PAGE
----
New Guttmacher research finds that abortion rates declined among most groups of women between 2000 and 2008. However, one notable exception was poor women (those with family incomes less than 100% of the federal poverty level). Poor women accounted for 42% of all abortions in 2008, and their abortion rate increased 18% between 2000 and 2008, from 44.4 to 52.2 abortions per 1,000 women aged 15–44. In comparison, the national abortion rate for 2008 was 19.6 per 1,000, reflecting an 8% decline from a rate of 21.3 in 2000. Abortion rates decreased 18% among African American women in the same period, the largest decline among the four racial and ethnic groups examined. Notwithstanding this decline, the abortion rate among African American women is higher than the rate for both Hispanic and non-Hispanic white women: 40.2 per 1,000, compared with 28.7 and 11.5, respectively.
The study also estimates that given the current abortion rate, nearly one in 10 U.S. women of reproductive age will have an abortion by age 20, one-quarter by age 30 and nearly one-third by age 45. The proportion of women estimated to have an abortion in their lifetime (by age 45) has been declining, from 43% in 1992 to 30% in 2008, as the overall abortion rate has declined.
The authors suggest that the ongoing economic recession may have made it harder for poor women to obtain contraceptive services, resulting in more unintended pregnancies. In addition, when confronted with an unintended pregnancy, women who might have felt equipped to support a child or another child in a more stable economic climate may have decided that they were unable to do so during a time of economic uncertainty.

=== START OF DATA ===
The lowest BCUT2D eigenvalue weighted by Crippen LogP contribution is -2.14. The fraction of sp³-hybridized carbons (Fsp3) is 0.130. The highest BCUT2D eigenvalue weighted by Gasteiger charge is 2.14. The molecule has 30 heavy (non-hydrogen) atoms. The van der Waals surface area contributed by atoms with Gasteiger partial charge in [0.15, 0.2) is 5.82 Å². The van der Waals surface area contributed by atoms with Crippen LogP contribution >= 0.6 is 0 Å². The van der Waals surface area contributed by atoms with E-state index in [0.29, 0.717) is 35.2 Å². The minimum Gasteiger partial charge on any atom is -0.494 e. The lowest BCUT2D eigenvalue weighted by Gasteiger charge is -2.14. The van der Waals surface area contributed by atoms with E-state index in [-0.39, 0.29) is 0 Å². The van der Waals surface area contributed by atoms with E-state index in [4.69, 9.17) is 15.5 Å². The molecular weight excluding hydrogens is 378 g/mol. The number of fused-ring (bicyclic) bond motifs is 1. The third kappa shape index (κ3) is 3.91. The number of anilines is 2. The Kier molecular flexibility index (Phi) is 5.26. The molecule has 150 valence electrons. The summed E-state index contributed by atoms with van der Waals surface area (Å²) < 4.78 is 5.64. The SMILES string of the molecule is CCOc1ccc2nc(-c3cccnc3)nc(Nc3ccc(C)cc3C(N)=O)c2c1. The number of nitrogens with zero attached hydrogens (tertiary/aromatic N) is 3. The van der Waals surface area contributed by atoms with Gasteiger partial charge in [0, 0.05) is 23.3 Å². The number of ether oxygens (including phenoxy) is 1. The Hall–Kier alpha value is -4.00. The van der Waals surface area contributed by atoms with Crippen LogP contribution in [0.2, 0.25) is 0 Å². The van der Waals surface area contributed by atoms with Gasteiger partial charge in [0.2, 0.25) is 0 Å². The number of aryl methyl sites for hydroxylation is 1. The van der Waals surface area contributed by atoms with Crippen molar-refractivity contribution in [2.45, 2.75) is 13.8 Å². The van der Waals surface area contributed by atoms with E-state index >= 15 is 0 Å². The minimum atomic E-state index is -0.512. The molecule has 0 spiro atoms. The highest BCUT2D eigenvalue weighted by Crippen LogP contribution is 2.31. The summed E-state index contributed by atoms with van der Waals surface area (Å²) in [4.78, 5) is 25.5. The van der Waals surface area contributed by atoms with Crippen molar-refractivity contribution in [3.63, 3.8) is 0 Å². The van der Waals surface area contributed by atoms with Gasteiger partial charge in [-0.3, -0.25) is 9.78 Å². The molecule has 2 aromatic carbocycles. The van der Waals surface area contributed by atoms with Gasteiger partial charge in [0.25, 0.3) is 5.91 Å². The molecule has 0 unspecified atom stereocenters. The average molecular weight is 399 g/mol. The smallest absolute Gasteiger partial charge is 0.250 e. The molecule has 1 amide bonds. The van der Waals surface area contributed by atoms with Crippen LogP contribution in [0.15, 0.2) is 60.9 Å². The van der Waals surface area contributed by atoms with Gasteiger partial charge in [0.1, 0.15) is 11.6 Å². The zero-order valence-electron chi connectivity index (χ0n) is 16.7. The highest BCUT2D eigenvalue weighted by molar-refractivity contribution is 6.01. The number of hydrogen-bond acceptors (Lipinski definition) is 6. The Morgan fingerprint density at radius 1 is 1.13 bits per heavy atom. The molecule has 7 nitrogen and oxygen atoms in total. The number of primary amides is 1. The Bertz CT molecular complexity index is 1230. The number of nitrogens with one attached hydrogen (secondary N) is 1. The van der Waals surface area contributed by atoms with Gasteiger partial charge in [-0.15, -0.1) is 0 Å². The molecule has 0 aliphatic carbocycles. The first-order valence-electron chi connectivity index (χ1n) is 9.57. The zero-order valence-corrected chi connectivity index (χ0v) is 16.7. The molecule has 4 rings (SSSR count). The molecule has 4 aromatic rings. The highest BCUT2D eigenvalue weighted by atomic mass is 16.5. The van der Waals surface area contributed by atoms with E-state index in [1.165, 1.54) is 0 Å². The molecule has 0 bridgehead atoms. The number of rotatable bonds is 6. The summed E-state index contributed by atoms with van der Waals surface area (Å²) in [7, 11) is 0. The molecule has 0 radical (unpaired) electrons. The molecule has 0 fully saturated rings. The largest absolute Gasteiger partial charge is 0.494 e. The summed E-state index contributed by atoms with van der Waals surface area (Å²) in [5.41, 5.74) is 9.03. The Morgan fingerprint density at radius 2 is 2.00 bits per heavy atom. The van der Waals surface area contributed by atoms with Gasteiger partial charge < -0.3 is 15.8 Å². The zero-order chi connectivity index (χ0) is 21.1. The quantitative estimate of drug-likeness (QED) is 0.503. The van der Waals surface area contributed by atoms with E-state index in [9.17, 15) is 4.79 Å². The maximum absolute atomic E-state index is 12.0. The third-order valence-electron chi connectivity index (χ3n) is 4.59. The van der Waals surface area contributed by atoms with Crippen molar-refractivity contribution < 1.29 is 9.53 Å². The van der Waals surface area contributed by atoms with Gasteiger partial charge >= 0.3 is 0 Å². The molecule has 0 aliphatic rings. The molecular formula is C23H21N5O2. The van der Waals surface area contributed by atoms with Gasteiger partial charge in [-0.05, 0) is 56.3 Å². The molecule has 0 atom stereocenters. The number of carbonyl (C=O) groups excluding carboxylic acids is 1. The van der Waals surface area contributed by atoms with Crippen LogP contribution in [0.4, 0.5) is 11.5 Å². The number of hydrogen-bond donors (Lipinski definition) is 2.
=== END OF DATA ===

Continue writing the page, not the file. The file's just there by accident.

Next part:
“That abortion is becoming increasingly concentrated among poor women suggests the need for better contraceptive access and family planning counseling. It certainly appears these women are being underserved,” says study author Rachel K. Jones. “Antiabortion restrictions and cuts to publicly funded family planning services disproportionately affect poor women, making it even more difficult for them to gain access to the contraceptive and abortion services they need.”
The study also found that teen abortion rates declined 22%, from 14.6 per 1,000 in 2000 to 11.3 per 1,000 in 2008 among those aged 15–17. This age-group accounted for a small proportion of abortions (6%).
The authors analyzed data from the Guttmacher Institute’s 2008 Abortion Patient Survey, Current Population Surveys for 2008 and 2009, and the 2006–2008 National Survey of Family Growth to estimate abortion rates by subgroups and lifetime incidence of abortion.
“Changes in Abortion Rates Between 2000 and 2008 and Lifetime Incidence of Abortion,” by Rachel K. Jones and Megan L. Kavanaugh, appears in the June issue of the journal Obstetrics & Gynecology.